5. Since it contained nonvolatile N-formylpyrrolidine, direct reduction of the crude material was not attempted.
6. This crop contained 5% 6-benzyloxy-β-dimethylamino-2-nitrostyrene (by NMR). Pure 6-benzyloxy-2-nitro-β-pyrrolidinostyrene melts at 91.5–92.5°C.
7. This crop contained 15% 6-benzyloxy-β-dimethylamino-2-nitrostyrene (by NMR).
8. The 1H NMR spectrum is as follows: δ: 1.8 (m, 4 H), 3.08 (m, 4 H), 5.03 (5, 2 H), 5.20 (d, 1 H, J = 12.2), 6.91 (dd, 2 H, J = 9), 7.25 (m, 6 H), 7.75 (d, 1 H, J = 12.2).
9. This compound may contain varying amounts of 6-benzyloxy-β-dimethylamino-2-nitrostyrene.
10. Raney nickel is commercially available as type #28 from the Davison Chemical Division of W. R. Grace and Co.
11. The catalyst is pyrophoric and should not be sucked dry.
12. The material tenaciously holds hydrocarbons, such as pentane, hexane, and petroleum ether, which cannot be removed even under high vacuum. The solvated crystals show hydrocarbon protons in NMR and exhibit a broad melting point. However, we found that cyclohexane is not retained in the crystals.
13. The 1H NMR spectrum is as follows: δ: 6.65 (m, 2 H), 6.95 (m, 3 H), 7.9 (br s, 1 H), 7.32 (m, 5 H).
14. We could not reproduce the reported5 melting point of 72–74°C (toluene). The material has the proper microanalysis and is pure by NMR and thin-layer chromatography (TLC).
3. Discussion
Through the years, widespread interest in the synthesis of natural products and their analogs bearing the oxygenated indole nucleus has led to the development of several routes to protected hydroxylated indoles. However, 4-benzyloxyindole was first prepared relatively recently in modest overall yield by the Reissert method, which involves condensation of 6-benzyloxy-2-nitrotoluene with ethyl oxalate, reductive cyclization to the indole-2-carboxylate, hydrolysis to the acid, and decarboxylation.5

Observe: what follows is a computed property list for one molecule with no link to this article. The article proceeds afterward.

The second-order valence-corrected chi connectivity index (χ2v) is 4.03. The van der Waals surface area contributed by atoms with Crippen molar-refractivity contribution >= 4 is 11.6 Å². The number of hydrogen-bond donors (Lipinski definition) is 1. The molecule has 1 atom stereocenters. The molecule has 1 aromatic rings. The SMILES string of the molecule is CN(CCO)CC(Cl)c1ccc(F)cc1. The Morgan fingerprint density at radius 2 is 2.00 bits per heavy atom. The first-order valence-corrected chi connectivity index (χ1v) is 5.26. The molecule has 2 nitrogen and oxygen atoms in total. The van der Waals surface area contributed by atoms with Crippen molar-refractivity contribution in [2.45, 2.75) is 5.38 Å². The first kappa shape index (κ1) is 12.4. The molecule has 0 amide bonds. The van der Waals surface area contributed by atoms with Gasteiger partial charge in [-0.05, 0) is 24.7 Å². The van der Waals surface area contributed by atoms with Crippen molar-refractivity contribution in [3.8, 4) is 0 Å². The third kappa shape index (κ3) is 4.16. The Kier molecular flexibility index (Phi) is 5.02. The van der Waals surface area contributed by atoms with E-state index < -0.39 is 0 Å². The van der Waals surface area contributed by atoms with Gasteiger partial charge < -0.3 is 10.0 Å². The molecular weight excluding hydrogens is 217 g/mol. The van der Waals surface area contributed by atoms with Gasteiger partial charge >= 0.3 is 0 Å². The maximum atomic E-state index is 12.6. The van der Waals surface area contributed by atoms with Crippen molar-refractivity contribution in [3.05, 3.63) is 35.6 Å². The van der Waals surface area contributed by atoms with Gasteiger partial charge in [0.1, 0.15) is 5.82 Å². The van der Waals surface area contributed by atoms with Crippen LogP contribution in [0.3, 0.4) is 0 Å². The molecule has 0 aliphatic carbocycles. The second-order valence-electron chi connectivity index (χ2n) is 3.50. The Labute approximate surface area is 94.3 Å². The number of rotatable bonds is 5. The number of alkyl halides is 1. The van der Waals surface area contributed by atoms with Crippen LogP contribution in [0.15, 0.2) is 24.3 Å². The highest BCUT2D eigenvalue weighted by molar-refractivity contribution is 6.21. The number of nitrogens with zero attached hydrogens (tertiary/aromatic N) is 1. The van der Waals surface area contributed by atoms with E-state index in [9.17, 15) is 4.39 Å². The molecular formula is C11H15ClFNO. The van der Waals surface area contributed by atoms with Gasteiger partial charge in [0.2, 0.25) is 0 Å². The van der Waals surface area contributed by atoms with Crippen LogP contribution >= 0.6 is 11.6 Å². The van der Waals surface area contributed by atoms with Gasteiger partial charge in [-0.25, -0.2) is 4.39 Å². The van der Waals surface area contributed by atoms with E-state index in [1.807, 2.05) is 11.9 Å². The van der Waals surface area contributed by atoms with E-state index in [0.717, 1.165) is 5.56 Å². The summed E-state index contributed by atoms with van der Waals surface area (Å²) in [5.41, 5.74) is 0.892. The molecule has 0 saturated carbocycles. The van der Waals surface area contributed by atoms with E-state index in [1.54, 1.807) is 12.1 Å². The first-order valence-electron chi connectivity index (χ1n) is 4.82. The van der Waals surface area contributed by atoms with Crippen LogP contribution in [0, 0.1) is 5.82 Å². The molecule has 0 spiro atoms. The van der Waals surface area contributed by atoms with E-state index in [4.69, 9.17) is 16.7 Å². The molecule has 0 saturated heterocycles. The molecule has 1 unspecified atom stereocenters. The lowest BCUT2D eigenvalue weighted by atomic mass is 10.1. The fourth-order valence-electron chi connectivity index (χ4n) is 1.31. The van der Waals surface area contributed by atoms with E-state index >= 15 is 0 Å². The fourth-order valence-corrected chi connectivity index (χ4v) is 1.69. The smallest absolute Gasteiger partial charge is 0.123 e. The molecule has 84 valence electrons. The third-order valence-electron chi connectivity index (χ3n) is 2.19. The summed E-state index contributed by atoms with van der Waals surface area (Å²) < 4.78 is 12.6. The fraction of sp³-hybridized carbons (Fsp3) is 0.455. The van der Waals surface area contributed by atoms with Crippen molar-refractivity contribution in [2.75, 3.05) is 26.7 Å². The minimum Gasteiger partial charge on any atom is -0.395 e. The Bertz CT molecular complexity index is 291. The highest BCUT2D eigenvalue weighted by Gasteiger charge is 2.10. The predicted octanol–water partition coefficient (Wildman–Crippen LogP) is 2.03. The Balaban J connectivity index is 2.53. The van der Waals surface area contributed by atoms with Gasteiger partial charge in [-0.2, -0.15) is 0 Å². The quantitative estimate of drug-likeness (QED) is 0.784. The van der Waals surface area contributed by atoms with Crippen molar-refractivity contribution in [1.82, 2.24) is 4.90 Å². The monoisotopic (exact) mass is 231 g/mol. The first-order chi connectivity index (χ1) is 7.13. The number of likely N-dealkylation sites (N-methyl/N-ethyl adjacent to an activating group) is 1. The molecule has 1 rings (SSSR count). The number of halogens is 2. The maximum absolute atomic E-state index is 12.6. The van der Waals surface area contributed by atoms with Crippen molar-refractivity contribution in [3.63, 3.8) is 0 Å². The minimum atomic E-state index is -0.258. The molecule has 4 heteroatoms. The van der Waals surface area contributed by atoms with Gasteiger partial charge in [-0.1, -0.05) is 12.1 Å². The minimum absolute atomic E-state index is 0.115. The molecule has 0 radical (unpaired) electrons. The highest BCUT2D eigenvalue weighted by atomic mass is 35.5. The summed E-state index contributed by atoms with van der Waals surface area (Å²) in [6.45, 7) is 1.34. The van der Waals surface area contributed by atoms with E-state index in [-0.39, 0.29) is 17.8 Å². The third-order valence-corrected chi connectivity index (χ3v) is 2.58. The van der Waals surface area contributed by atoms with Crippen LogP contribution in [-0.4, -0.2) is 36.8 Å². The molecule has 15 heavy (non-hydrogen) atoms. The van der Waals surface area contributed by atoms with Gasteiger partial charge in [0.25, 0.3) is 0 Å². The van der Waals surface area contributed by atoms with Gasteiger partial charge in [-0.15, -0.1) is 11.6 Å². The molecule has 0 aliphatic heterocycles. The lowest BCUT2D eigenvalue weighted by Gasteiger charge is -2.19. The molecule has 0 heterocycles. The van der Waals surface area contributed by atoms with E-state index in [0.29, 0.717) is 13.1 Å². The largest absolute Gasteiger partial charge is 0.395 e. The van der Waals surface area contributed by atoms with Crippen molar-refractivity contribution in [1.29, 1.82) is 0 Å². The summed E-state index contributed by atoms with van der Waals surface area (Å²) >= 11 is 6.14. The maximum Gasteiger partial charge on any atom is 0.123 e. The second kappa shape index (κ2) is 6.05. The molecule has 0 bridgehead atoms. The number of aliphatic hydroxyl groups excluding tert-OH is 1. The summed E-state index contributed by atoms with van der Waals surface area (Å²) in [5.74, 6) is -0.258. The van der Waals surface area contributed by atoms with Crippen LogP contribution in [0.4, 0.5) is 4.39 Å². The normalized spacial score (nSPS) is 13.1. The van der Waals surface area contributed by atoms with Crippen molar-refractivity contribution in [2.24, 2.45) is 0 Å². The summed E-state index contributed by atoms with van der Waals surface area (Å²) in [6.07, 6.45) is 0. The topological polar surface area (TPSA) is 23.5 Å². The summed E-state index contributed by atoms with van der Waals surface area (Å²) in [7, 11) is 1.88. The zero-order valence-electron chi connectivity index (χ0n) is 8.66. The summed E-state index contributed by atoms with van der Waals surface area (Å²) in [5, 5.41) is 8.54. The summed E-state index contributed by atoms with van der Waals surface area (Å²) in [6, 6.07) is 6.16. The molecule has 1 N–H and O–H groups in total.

Although a variety of synthetic methods have been used to prepare indoles,6,7 many of these lack generality and are somewhat restrictive since they employ conditions, such as acid or strongly basic cyclizations or thermal decarboxylations, which are too harsh for labile substituents. This efficient, two-step procedure8,9 illustrates a general, simple, and convenient process for preparing a variety of indoles substituted in the carbocyclic ring, as can be seen in Table I. Since many of these examples served to determine the scope of this method, the yields in most cases have not been optimized. In many cases, the starting materials are readily available or can be easily prepared.
As can be seen in Table I, variation of the substituent has a profound effect on the rate of reaction of the o-nitrotoluene derivative with dimethylformamide acetals but has little effect on the yields, which are often almost quantitative. As can be predicted, electron-withdrawing groups accelerate the reaction. To shorten the somewhat lengthy reaction times that are often necessary when electron-donating substituents are present, more reactive aminomethylenating reagents such as pyrrolidine (or piperidine) acetals,8 aminals,10 or trisaminomethanes11 can be employed. Alternatively, as described above, simply adding pyrrolidine to the reaction mixture also generates in situ a very effective aminomethylenating reagent.12,13 Thus, for example, in the case of 6-benzyloxy-2-nitrotoluene, the reaction with N,N-dimethylformamide dimethyl acetal requires 51 hr versus 3 hr when pyrrolidine is added. Pyrrolidine undergoes exchange reactions with N,N-dimethylformamide acetals to produce an equilibrium mixture of formylpyrrolidine acetal and the mixed pyrrolidine dimethylamine aminal (alkoxydimethylaminopyrrolidinomethane) as well as other trisaminomethane species.14 (In cases where pyrrolidine reacts with the aromatic substrate, addition of the substrate can be delayed until pyrrolidine exchange is complete.) This mixture of reagents gives rise to condensation products—pyrrolidine enamines—that contain 5–10% of the corresponding N,N-dimethylenamines.
TABLE I
INDOLES FROM 2-METHYLNITROBENZENES BY CONDENSATION WITH N,N-DIMETHYLFORMAMIDE ACETALS AND REDUCTION